JeffS

Not exclusively obviously. I mean, you have also advocated for density and public transit. Both of which you now cite as the problems that need to be addressed.

Good work.

Chris I
Guest
Chris I

Seek help.

rain panther
Guest
rain panther

“I’m a little disappointed that they’re so singularly focused on this issue that they can’t really take into consideration the full breadth of what I’m dealing with as transportation commissioner.”

Wow, that sounds even more cringily condescending and self-important than the first time I read it.

Jack
Guest
Jack

Yeah, I think most employees at PBOT are more concerned about layoffs right now and you now just keeping things afloat during this difficult time. But fuck them, right? More pet projects for rich white males in NW Portland!

chm89
Guest
chm89

Weirdly, PBOT, a government agency as the same amount of money whether they sit idle or they do improvement projects! Weird right! It’s almost like the project safety advocates are asking for have no bearing on layoffs happening or not happening.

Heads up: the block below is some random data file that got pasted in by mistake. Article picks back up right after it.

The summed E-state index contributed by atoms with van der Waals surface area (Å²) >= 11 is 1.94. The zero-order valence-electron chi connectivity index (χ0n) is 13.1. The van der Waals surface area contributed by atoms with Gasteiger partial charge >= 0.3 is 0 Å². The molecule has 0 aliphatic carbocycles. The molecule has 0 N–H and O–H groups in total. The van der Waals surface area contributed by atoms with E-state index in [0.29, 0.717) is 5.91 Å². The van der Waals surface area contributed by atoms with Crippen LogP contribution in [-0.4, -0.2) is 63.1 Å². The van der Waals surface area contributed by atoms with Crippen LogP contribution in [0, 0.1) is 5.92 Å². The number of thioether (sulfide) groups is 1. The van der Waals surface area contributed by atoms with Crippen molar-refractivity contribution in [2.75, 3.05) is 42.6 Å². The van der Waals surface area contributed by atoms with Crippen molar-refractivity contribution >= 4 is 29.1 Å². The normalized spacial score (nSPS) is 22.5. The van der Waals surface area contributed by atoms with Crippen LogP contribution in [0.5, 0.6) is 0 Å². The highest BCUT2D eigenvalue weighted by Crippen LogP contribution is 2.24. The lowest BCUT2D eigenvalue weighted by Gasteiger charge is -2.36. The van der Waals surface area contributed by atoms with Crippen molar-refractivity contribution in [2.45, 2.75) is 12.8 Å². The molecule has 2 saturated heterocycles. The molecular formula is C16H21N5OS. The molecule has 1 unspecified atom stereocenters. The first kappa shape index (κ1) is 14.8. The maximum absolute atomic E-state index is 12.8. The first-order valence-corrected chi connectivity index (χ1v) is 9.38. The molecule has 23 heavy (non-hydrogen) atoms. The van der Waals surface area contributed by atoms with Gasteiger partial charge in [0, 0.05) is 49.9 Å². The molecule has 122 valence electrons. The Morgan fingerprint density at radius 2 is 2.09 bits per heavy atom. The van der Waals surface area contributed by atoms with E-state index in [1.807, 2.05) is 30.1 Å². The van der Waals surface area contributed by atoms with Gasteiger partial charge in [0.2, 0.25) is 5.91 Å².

If anything, finding work that needs to be done will prevent layoffs.

It’s seems like you might just be full of it!

Hello, Kitty
Subscriber
Hello, Kitty

Go forth, my minions, and sew identity conflict on every forum in the land! Pit one against the other so they are weak, and in their weakness we shall find strength!

Roberta Robles
Guest
Roberta Robles

What they are dealing with right now at PBOT is the Rose Quarter Freeway Widening project bid proposal is out for requests from prime contractors. Chloe’s ex policy advisor Winta Yohanna for the Neighborhood Association debacle has now been hired with the Albina Trust and they are going all out to get the Rose Quarter $400+++ million dollars for a project nobody wants with a Trust that isn’t even located in nor do their two owners actually live or work in Albina. So there’s that. Follow the money, who’s about to get the largest contract in Oregon on a project nobody wants? I know it’s so hard dealing with a crisis of morality but we certainly expected a plunky bookstore owner to last longer then the first large contract.

hotrodder
Guest
hotrodder

“we certainly expected a plunky bookstore owner to last longer then the first large contract”

Did we?

Did we really?

Mark smith
Guest
Mark smith

I hope she has some cushy consulting job lined up based on her connections within the city…. Because her days are numbered I as an elected official.